March 03, 2014
In the Colombian town of Apartadó, women are shaping a new beginning after years of violence Bullets, poverty, and unemployment have taken a big toll on many locations in Colombia. Take Apartadó, for example—a 167,000 people municipality in northwestern Colombia ravaged by a fierce, decades-old guerrilla war that has forced a large portion of its population to leave. Fully 60 percent of those who have chosen to stay barely scrape a living below the poverty line.
March 04, 2013
The construction of a kilometer-long boardwalk between Rockley and Coconut Court on the southern coast of Barbados is not only a tourist attraction—it also provides safe access to beaches and has increased beach width by nearly 20 meters.
December 15, 2011
Paraguay is a founding member of the Inter-American Development Bank (IDB) and the Bank’s partner in development Through an ongoing process of cooperation, financing has been provided to the Paraguay to carry out major works, which have spurred the country’s economy. This year, the Bank’s portfolio of projects in execution in Paraguay totals 27 sovereign guarantee operations for $755.27 million, of which $445.9 million are pending disbursement.
November 03, 2011
Until February 2011, Jean-Claude Seropian, a French hydraulic engineer, worked in Paris as director of operations of Suez Environnement, one of the world’s leading water and waste management companies. That month he moved to Haiti as head of a team of five technical, financial and management experts from Suez and two sister companies, Aguas de Barcelona and United Water. Their mission: to work with the staff of Port-au-Prince’s ailing water utility to arrest the decline of its services.
November 03, 2011
Before the project started in 2008, Saint Marc had running water for nine hours a week, at best. At present service is up to 10 hours a day—the highest average in any urban area in Haiti.
November 03, 2011
GOMIER, Haiti – Danette François used to walk 30 minutes to fetch water from a well in this seaside village. The water was free but brackish and untreated. Her children often fell ill. She now spends a few minutes each day to fill a 5-gallon bucket of chlorinated water, paying a community-established fee of one gourde— the equivalent of two cents. “The price? It’s really cheap, like a gift,” said François, who has five children between the ages of 10 and 4. “I’m happy. My kids are not getting sick.”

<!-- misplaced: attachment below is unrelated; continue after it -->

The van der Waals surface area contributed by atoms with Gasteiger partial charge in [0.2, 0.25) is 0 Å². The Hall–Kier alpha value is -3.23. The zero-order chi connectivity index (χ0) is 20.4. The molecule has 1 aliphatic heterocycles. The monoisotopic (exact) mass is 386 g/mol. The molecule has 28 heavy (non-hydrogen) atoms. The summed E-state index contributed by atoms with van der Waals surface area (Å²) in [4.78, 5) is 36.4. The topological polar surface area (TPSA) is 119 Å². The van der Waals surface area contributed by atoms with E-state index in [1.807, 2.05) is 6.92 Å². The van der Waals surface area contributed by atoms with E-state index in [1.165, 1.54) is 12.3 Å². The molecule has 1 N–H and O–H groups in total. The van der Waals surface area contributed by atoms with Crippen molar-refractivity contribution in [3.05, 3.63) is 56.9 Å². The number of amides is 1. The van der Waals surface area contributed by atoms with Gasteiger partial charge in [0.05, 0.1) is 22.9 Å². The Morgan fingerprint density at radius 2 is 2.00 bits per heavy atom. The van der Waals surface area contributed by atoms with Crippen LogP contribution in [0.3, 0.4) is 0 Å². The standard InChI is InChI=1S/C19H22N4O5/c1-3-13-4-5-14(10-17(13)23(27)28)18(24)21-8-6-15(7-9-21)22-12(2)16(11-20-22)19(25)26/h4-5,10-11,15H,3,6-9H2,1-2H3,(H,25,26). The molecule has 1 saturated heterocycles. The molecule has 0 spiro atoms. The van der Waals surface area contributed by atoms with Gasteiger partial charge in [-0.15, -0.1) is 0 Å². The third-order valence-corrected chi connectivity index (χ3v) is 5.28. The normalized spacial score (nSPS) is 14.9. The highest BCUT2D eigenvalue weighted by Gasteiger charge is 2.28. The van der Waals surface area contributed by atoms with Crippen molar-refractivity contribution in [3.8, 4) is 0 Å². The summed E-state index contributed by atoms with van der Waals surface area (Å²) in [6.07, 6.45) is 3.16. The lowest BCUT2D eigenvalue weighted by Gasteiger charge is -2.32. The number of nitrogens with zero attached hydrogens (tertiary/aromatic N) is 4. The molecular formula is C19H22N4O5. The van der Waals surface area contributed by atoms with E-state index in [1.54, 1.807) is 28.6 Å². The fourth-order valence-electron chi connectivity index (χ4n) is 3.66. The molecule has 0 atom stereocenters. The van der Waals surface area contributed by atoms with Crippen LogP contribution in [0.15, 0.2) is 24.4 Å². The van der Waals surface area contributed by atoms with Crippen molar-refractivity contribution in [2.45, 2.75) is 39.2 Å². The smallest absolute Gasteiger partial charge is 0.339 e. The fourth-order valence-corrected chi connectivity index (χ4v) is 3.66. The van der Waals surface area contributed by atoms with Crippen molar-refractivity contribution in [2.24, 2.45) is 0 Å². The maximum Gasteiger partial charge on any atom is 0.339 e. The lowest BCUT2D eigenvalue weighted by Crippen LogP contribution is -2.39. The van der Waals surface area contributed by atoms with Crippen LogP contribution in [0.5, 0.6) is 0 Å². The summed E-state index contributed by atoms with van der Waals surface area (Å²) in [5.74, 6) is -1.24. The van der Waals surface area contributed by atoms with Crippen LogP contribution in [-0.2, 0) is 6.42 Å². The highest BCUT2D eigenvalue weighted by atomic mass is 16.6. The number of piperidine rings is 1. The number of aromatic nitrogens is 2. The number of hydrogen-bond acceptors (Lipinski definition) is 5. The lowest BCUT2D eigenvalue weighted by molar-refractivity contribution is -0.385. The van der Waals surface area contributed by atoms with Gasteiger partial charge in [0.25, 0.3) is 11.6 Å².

July 06, 2011
IDB financing for renewable energy paves the way for denim maker in Ecuador to boost output while cutting energy costs One of the oldest traditional textile manufacturers in Ecuador, La Internacional S.A., is not only looking for the latest trends in denim fashion, but also looking for ways to become more competitive and grow in a sustainable way.
IDB expects to provide more than $500 million to help Latin America and Caribbean prepare for natural disasters
March 10, 2011
Financial disaster preparedness is a growing concern in Latin America and the Caribbean. Last year the region saw devastating earthquakes in Chile and Haiti and an active hurricane season that impacted Central America and Mexico. In addition, the La Niña-related weather phenomenon has brought severe flooding to Venezuela, Colombia and Brazil, among others.
February 14, 2011
Porce III Hydroelectric Plant increases country’s installed generating capacity by 5% Colombians will have greater access to clean energy as a result of the recent inauguration of the Porce III Hydroelectric Plant, which will add 660 megawatts to the country's energy matrix. The plant, built with financing from the Inter-American Development Bank (IDB) to Empresas Públicas de Medellín(EPM), will increase Colombia’s installed power generating capacity by 5% and position EPM as the largest power company in the country.
October 25, 2010
The presidents of Belize, Costa Rica, El Salvador, Guatemala, Honduras, Nicaragua, Panama, Mexico, Colombia and the Dominican Republic will meet tomorrow, Oct. 26, in Cartagena, Colombia at the XII Summit of the Tuxtla Mechanism for Dialogue and Coordination. The heads of state will be informed of the progress made by the Mesoamerica Project in terms of regional integration and will decide further courses of action.